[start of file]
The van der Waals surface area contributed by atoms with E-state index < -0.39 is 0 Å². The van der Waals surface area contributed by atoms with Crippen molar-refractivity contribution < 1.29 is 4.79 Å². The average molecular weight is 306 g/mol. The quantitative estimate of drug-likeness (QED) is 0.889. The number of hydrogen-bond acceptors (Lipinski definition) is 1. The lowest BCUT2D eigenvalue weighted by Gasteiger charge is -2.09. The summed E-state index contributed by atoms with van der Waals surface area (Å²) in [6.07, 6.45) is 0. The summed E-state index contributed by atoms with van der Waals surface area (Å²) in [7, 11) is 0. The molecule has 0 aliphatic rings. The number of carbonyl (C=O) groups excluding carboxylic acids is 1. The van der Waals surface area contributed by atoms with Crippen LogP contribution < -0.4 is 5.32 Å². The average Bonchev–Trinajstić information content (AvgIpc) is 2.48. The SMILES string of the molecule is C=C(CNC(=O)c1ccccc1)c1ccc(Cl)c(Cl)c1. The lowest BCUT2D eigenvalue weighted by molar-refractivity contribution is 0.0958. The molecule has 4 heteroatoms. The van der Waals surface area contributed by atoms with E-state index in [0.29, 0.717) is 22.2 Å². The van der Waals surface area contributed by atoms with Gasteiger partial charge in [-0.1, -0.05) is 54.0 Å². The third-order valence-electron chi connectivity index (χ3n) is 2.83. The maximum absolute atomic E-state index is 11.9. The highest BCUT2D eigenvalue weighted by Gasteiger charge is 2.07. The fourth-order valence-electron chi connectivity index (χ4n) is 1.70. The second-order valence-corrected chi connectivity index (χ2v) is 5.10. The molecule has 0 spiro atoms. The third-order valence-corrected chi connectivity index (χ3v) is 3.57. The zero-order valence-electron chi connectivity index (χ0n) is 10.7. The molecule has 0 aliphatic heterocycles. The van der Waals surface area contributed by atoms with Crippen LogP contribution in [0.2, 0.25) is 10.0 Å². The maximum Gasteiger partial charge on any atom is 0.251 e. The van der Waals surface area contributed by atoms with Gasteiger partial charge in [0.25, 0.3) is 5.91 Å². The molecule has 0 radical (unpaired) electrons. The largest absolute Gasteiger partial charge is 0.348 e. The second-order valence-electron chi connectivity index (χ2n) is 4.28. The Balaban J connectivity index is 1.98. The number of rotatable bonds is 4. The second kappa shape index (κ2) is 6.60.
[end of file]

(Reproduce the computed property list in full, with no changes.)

The van der Waals surface area contributed by atoms with E-state index < -0.39 is 0 Å². The van der Waals surface area contributed by atoms with Crippen molar-refractivity contribution < 1.29 is 4.79 Å². The average molecular weight is 306 g/mol. The quantitative estimate of drug-likeness (QED) is 0.889. The number of hydrogen-bond acceptors (Lipinski definition) is 1. The lowest BCUT2D eigenvalue weighted by Gasteiger charge is -2.09. The summed E-state index contributed by atoms with van der Waals surface area (Å²) in [6.07, 6.45) is 0. The summed E-state index contributed by atoms with van der Waals surface area (Å²) in [7, 11) is 0. The molecule has 0 aliphatic rings. The number of carbonyl (C=O) groups excluding carboxylic acids is 1. The van der Waals surface area contributed by atoms with Crippen LogP contribution < -0.4 is 5.32 Å². The average Bonchev–Trinajstić information content (AvgIpc) is 2.48. The SMILES string of the molecule is C=C(CNC(=O)c1ccccc1)c1ccc(Cl)c(Cl)c1. The lowest BCUT2D eigenvalue weighted by molar-refractivity contribution is 0.0958. The molecule has 4 heteroatoms. The van der Waals surface area contributed by atoms with E-state index in [0.29, 0.717) is 22.2 Å². The van der Waals surface area contributed by atoms with Gasteiger partial charge in [-0.1, -0.05) is 54.0 Å². The third-order valence-electron chi connectivity index (χ3n) is 2.83. The maximum absolute atomic E-state index is 11.9. The highest BCUT2D eigenvalue weighted by Gasteiger charge is 2.07. The fourth-order valence-electron chi connectivity index (χ4n) is 1.70. The second-order valence-corrected chi connectivity index (χ2v) is 5.10. The molecule has 0 spiro atoms. The third-order valence-corrected chi connectivity index (χ3v) is 3.57. The zero-order valence-electron chi connectivity index (χ0n) is 10.7. The molecule has 0 aliphatic heterocycles. The van der Waals surface area contributed by atoms with Crippen LogP contribution in [0.2, 0.25) is 10.0 Å². The maximum Gasteiger partial charge on any atom is 0.251 e. The van der Waals surface area contributed by atoms with Gasteiger partial charge in [0.25, 0.3) is 5.91 Å². The molecule has 0 radical (unpaired) electrons. The largest absolute Gasteiger partial charge is 0.348 e. The second-order valence-electron chi connectivity index (χ2n) is 4.28. The Balaban J connectivity index is 1.98. The number of rotatable bonds is 4. The second kappa shape index (κ2) is 6.60.